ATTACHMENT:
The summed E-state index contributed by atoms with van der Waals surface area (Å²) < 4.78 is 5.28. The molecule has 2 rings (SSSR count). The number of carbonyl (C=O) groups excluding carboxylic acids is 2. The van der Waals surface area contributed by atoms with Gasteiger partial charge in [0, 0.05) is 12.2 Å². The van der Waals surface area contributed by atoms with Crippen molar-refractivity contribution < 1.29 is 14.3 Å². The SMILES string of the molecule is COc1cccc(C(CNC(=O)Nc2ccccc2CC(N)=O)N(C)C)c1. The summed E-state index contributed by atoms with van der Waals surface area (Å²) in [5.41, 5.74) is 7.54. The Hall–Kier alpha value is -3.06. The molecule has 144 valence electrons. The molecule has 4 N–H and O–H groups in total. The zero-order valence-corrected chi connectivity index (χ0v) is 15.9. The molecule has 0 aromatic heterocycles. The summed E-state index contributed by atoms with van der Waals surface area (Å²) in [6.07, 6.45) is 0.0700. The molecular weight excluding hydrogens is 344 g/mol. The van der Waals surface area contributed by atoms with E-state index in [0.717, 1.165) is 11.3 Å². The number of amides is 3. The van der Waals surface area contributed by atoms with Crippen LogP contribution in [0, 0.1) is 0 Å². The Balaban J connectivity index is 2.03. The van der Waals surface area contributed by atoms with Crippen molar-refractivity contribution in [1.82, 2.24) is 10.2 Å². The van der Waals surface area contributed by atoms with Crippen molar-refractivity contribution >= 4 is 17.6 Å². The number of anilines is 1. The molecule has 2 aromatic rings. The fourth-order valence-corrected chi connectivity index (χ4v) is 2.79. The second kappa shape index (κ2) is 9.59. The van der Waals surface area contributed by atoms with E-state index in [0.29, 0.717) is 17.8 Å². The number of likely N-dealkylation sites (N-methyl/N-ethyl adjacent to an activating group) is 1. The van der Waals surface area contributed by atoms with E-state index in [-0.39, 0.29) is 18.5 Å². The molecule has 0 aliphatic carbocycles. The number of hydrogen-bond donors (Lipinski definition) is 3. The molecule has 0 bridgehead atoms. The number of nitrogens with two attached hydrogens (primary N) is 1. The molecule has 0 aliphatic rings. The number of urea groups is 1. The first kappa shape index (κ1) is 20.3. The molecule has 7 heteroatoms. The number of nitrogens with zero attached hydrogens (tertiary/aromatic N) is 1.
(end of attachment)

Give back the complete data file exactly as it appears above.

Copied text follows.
The summed E-state index contributed by atoms with van der Waals surface area (Å²) < 4.78 is 5.28. The molecule has 2 rings (SSSR count). The number of carbonyl (C=O) groups excluding carboxylic acids is 2. The van der Waals surface area contributed by atoms with Gasteiger partial charge in [0, 0.05) is 12.2 Å². The van der Waals surface area contributed by atoms with Crippen molar-refractivity contribution < 1.29 is 14.3 Å². The SMILES string of the molecule is COc1cccc(C(CNC(=O)Nc2ccccc2CC(N)=O)N(C)C)c1. The summed E-state index contributed by atoms with van der Waals surface area (Å²) in [5.41, 5.74) is 7.54. The Hall–Kier alpha value is -3.06. The molecule has 144 valence electrons. The molecule has 4 N–H and O–H groups in total. The zero-order valence-corrected chi connectivity index (χ0v) is 15.9. The molecule has 0 aromatic heterocycles. The summed E-state index contributed by atoms with van der Waals surface area (Å²) in [6.07, 6.45) is 0.0700. The molecular weight excluding hydrogens is 344 g/mol. The van der Waals surface area contributed by atoms with E-state index in [0.717, 1.165) is 11.3 Å². The number of amides is 3. The van der Waals surface area contributed by atoms with Crippen LogP contribution in [0, 0.1) is 0 Å². The Balaban J connectivity index is 2.03. The van der Waals surface area contributed by atoms with Crippen molar-refractivity contribution in [1.82, 2.24) is 10.2 Å². The van der Waals surface area contributed by atoms with Crippen molar-refractivity contribution >= 4 is 17.6 Å². The number of anilines is 1. The molecule has 2 aromatic rings. The fourth-order valence-corrected chi connectivity index (χ4v) is 2.79. The second kappa shape index (κ2) is 9.59. The van der Waals surface area contributed by atoms with E-state index in [0.29, 0.717) is 17.8 Å². The number of likely N-dealkylation sites (N-methyl/N-ethyl adjacent to an activating group) is 1. The van der Waals surface area contributed by atoms with E-state index in [-0.39, 0.29) is 18.5 Å². The molecule has 0 aliphatic carbocycles. The number of hydrogen-bond donors (Lipinski definition) is 3. The molecule has 0 bridgehead atoms. The number of nitrogens with two attached hydrogens (primary N) is 1. The molecule has 0 aliphatic rings. The number of urea groups is 1. The first kappa shape index (κ1) is 20.3. The molecule has 7 heteroatoms. The number of nitrogens with zero attached hydrogens (tertiary/aromatic N) is 1.